The EU is changing its rules to allow Britain to continue supplying medicines to Northern Ireland as a first step in solving a dispute over post-Brexit trade in the region.
Brussels will legislate to permit UK-approved medicines to enter Northern Ireland to avoid a possible shortage due to post-Brexit regulations.
The EU move was given a cautious welcome by Lord David Frost following meetings with the EU on Friday, but the UK Brexit negotiator warned that the two sides still had a long way to go to resolve their differences.
The solution on medicines, which government officials privately acknowledged will ensure that Northern Ireland has the same access to medicines as the rest of the UK, marked a positive end to several months of at-times fractious negotiations that have poisoned the wider EU-UK relationships.
But despite the progress as the two sides broke for Christmas, Frost cautioned that they were still far apart on several key issues raised by the so-called Northern Ireland protocol, which governs trade in the region.
He added that solutions would need to be found “urgently” for Northern Ireland in the new year ahead of politically sensitive local elections in May, and urged the EU towards more creative solutions.
The two sides continue to disagree on how to reduce bureaucratic friction on the Irish Sea border. This was created when Northern Ireland was left behind in the EU single market for goods after Brexit in order to avoid the return of a hard trade border on the island of Ireland.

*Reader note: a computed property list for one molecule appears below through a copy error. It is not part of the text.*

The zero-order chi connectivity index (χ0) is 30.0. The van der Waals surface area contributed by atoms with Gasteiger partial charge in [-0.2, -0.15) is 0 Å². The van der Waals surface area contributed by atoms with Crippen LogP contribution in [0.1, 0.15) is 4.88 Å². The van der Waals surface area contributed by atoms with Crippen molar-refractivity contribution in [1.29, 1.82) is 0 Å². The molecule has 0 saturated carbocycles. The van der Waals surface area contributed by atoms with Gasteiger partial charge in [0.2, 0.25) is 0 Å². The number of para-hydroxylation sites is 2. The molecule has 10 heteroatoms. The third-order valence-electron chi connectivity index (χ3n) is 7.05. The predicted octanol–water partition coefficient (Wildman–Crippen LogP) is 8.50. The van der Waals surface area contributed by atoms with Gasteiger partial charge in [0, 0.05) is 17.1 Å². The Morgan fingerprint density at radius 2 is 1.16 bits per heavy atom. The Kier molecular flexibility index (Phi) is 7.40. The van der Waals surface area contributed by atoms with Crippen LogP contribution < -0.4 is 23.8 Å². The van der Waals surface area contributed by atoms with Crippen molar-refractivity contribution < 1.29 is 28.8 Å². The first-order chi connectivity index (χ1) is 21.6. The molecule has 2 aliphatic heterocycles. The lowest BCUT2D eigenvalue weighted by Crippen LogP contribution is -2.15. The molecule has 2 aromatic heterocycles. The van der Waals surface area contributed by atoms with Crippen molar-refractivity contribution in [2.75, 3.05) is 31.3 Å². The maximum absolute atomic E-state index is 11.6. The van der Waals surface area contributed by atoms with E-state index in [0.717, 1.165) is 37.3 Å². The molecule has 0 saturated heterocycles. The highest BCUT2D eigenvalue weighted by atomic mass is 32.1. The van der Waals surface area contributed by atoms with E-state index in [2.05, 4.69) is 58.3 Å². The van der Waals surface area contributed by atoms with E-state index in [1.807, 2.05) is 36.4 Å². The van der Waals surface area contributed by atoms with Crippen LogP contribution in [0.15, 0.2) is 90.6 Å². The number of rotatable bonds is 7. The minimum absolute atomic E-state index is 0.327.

Despite agreeing to the arrangement, Frost has since warned that the level of customs checks on the Irish Sea border is “not sustainable”, arguing it has destabilised the region’s politics and made trade too complex and expensive for some smaller companies in Great Britain wanting to send goods to Northern Ireland.
“I do not believe that the negotiations are yet close to delivering outcomes which can genuinely solve the problems presented by the protocol,” he said in a statement, adding it was “disappointing” a comprehensive deal had not been possible this year.
Frost wants drastic changes to the operation of the Northern Ireland protocol. But this week he dropped his demand to remove the oversight of the European Court of Justice from the protocol and has offered to agree to an interim deal on the most pressing issues, deferring others until later. The concessions have convinced many EU diplomats that the UK is seeking a deal.
Maros Sefcovic, the EU Brexit commissioner, told reporters in Brussels that the agreement on medicines showed “the protocol has the flexibility to work on the ground. We must carry this momentum into the other areas of discussion.”
Frost has suggested an independent arbitration system to manage disputes over the implementation of the protocol that would keep EU judges at one remove but still allow them oversight of matters of EU law. But Sefcovic on Friday dismissed the idea, saying the UK should stick to what it had signed upon leaving the bloc.
“Without the ECJ you cannot have access to the single market,” he said. He also claimed the protocol was working “to the benefit of Northern Ireland”, citing increased investment and a growing amount of local produce on supermarket shelves.
Talks will resume in early January, with Frost and Sefcovic due to meet again on January 14.
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